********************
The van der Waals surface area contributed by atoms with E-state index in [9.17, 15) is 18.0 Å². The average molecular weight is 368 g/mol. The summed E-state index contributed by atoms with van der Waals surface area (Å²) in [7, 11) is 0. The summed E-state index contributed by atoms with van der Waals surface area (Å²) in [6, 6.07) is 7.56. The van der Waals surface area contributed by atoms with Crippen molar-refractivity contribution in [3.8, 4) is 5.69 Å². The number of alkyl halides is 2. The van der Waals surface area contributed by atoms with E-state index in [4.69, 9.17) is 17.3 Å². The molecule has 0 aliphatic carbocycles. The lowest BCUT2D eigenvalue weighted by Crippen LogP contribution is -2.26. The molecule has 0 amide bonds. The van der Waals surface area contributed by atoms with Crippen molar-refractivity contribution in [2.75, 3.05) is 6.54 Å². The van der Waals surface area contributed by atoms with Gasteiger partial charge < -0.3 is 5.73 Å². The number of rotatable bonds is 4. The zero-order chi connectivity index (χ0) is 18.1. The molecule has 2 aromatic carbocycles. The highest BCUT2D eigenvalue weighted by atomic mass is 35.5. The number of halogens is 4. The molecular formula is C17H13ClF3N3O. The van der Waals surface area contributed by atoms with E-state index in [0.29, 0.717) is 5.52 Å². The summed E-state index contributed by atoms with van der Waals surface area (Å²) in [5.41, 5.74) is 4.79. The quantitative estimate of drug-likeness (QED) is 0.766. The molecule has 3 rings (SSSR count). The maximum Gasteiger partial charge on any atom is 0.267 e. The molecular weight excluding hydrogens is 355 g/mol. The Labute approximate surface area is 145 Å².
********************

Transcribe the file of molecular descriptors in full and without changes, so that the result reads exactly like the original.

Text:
The van der Waals surface area contributed by atoms with E-state index in [9.17, 15) is 18.0 Å². The average molecular weight is 368 g/mol. The summed E-state index contributed by atoms with van der Waals surface area (Å²) in [7, 11) is 0. The summed E-state index contributed by atoms with van der Waals surface area (Å²) in [6, 6.07) is 7.56. The van der Waals surface area contributed by atoms with Crippen molar-refractivity contribution in [3.8, 4) is 5.69 Å². The number of alkyl halides is 2. The van der Waals surface area contributed by atoms with E-state index in [4.69, 9.17) is 17.3 Å². The molecule has 0 aliphatic carbocycles. The lowest BCUT2D eigenvalue weighted by Crippen LogP contribution is -2.26. The molecule has 0 amide bonds. The van der Waals surface area contributed by atoms with Crippen molar-refractivity contribution in [2.75, 3.05) is 6.54 Å². The van der Waals surface area contributed by atoms with Gasteiger partial charge < -0.3 is 5.73 Å². The number of rotatable bonds is 4. The zero-order chi connectivity index (χ0) is 18.1. The molecule has 2 aromatic carbocycles. The highest BCUT2D eigenvalue weighted by atomic mass is 35.5. The number of halogens is 4. The molecular formula is C17H13ClF3N3O. The van der Waals surface area contributed by atoms with E-state index in [0.29, 0.717) is 5.52 Å². The summed E-state index contributed by atoms with van der Waals surface area (Å²) in [5.41, 5.74) is 4.79. The quantitative estimate of drug-likeness (QED) is 0.766. The molecule has 3 rings (SSSR count). The maximum Gasteiger partial charge on any atom is 0.267 e. The molecular weight excluding hydrogens is 355 g/mol. The Labute approximate surface area is 145 Å².